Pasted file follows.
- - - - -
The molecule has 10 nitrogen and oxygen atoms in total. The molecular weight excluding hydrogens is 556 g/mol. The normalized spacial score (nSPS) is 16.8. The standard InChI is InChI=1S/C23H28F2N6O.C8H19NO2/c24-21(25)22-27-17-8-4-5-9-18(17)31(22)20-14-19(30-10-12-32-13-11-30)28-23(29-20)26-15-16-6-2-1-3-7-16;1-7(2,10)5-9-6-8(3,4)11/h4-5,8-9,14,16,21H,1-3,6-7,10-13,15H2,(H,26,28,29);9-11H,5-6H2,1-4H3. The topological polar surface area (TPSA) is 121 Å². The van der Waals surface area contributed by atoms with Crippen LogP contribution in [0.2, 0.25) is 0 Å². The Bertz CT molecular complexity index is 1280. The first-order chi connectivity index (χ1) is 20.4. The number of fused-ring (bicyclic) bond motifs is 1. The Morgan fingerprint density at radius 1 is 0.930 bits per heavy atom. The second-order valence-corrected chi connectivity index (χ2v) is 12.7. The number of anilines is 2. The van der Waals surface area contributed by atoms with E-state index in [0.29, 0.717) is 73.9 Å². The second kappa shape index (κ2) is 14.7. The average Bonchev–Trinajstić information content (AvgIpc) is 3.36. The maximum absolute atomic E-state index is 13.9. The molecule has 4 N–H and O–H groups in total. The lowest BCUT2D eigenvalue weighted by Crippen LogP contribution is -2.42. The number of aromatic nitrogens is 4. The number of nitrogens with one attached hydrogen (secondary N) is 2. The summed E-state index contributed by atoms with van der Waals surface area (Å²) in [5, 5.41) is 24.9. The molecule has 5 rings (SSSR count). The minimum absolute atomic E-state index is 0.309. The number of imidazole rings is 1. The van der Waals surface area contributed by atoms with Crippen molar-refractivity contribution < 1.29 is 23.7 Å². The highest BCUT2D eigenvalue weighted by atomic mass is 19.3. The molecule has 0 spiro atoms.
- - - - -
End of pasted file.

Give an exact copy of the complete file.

The molecule has 10 nitrogen and oxygen atoms in total. The molecular weight excluding hydrogens is 556 g/mol. The normalized spacial score (nSPS) is 16.8. The standard InChI is InChI=1S/C23H28F2N6O.C8H19NO2/c24-21(25)22-27-17-8-4-5-9-18(17)31(22)20-14-19(30-10-12-32-13-11-30)28-23(29-20)26-15-16-6-2-1-3-7-16;1-7(2,10)5-9-6-8(3,4)11/h4-5,8-9,14,16,21H,1-3,6-7,10-13,15H2,(H,26,28,29);9-11H,5-6H2,1-4H3. The topological polar surface area (TPSA) is 121 Å². The van der Waals surface area contributed by atoms with Crippen LogP contribution in [0.2, 0.25) is 0 Å². The Bertz CT molecular complexity index is 1280. The first-order chi connectivity index (χ1) is 20.4. The number of fused-ring (bicyclic) bond motifs is 1. The Morgan fingerprint density at radius 1 is 0.930 bits per heavy atom. The second-order valence-corrected chi connectivity index (χ2v) is 12.7. The number of anilines is 2. The van der Waals surface area contributed by atoms with E-state index in [0.29, 0.717) is 73.9 Å². The second kappa shape index (κ2) is 14.7. The average Bonchev–Trinajstić information content (AvgIpc) is 3.36. The maximum absolute atomic E-state index is 13.9. The molecule has 4 N–H and O–H groups in total. The lowest BCUT2D eigenvalue weighted by Crippen LogP contribution is -2.42. The number of aromatic nitrogens is 4. The number of nitrogens with one attached hydrogen (secondary N) is 2. The summed E-state index contributed by atoms with van der Waals surface area (Å²) in [5, 5.41) is 24.9. The molecule has 5 rings (SSSR count). The minimum absolute atomic E-state index is 0.309. The number of imidazole rings is 1. The van der Waals surface area contributed by atoms with Crippen molar-refractivity contribution < 1.29 is 23.7 Å². The highest BCUT2D eigenvalue weighted by atomic mass is 19.3. The molecule has 0 spiro atoms.